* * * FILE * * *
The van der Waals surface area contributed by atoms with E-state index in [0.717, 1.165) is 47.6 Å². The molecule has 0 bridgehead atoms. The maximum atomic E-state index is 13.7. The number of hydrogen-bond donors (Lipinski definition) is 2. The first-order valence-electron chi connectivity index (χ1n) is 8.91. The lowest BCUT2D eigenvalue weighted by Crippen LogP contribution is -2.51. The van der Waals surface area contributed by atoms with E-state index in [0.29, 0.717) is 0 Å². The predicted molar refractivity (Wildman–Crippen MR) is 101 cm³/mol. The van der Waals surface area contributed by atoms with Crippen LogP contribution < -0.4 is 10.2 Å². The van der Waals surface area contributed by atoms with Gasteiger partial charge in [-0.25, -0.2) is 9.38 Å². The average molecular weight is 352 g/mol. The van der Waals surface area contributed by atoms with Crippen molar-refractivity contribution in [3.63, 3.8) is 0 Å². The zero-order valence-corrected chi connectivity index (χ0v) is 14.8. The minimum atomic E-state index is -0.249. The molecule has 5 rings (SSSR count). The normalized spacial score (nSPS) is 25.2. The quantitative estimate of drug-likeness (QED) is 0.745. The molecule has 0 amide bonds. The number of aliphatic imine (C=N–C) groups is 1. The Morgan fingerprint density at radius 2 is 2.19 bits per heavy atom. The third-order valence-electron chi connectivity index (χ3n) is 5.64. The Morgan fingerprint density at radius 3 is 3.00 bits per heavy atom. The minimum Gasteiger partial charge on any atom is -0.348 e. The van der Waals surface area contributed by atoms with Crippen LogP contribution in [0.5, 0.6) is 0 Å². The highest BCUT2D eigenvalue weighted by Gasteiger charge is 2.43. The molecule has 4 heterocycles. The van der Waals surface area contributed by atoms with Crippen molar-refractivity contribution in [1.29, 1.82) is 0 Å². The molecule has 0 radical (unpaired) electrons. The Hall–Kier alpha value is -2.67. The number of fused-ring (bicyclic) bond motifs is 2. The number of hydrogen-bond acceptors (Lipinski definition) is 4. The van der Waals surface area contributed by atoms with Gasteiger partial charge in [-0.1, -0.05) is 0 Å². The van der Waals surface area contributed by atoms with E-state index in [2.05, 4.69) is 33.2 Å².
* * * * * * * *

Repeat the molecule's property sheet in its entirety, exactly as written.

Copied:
The van der Waals surface area contributed by atoms with E-state index in [0.717, 1.165) is 47.6 Å². The molecule has 0 bridgehead atoms. The maximum atomic E-state index is 13.7. The number of hydrogen-bond donors (Lipinski definition) is 2. The first-order valence-electron chi connectivity index (χ1n) is 8.91. The lowest BCUT2D eigenvalue weighted by Crippen LogP contribution is -2.51. The van der Waals surface area contributed by atoms with E-state index in [0.29, 0.717) is 0 Å². The predicted molar refractivity (Wildman–Crippen MR) is 101 cm³/mol. The van der Waals surface area contributed by atoms with Crippen LogP contribution < -0.4 is 10.2 Å². The van der Waals surface area contributed by atoms with Gasteiger partial charge in [-0.25, -0.2) is 9.38 Å². The average molecular weight is 352 g/mol. The van der Waals surface area contributed by atoms with Crippen molar-refractivity contribution in [3.63, 3.8) is 0 Å². The zero-order valence-corrected chi connectivity index (χ0v) is 14.8. The minimum atomic E-state index is -0.249. The molecule has 5 rings (SSSR count). The normalized spacial score (nSPS) is 25.2. The quantitative estimate of drug-likeness (QED) is 0.745. The molecule has 0 amide bonds. The number of aliphatic imine (C=N–C) groups is 1. The Morgan fingerprint density at radius 2 is 2.19 bits per heavy atom. The third-order valence-electron chi connectivity index (χ3n) is 5.64. The Morgan fingerprint density at radius 3 is 3.00 bits per heavy atom. The minimum Gasteiger partial charge on any atom is -0.348 e. The van der Waals surface area contributed by atoms with Crippen LogP contribution in [0.5, 0.6) is 0 Å². The highest BCUT2D eigenvalue weighted by Gasteiger charge is 2.43. The molecule has 4 heterocycles. The van der Waals surface area contributed by atoms with Crippen molar-refractivity contribution in [1.29, 1.82) is 0 Å². The molecule has 0 radical (unpaired) electrons. The Hall–Kier alpha value is -2.67. The number of fused-ring (bicyclic) bond motifs is 2. The number of hydrogen-bond acceptors (Lipinski definition) is 4. The van der Waals surface area contributed by atoms with Gasteiger partial charge in [-0.1, -0.05) is 0 Å². The van der Waals surface area contributed by atoms with E-state index in [2.05, 4.69) is 33.2 Å².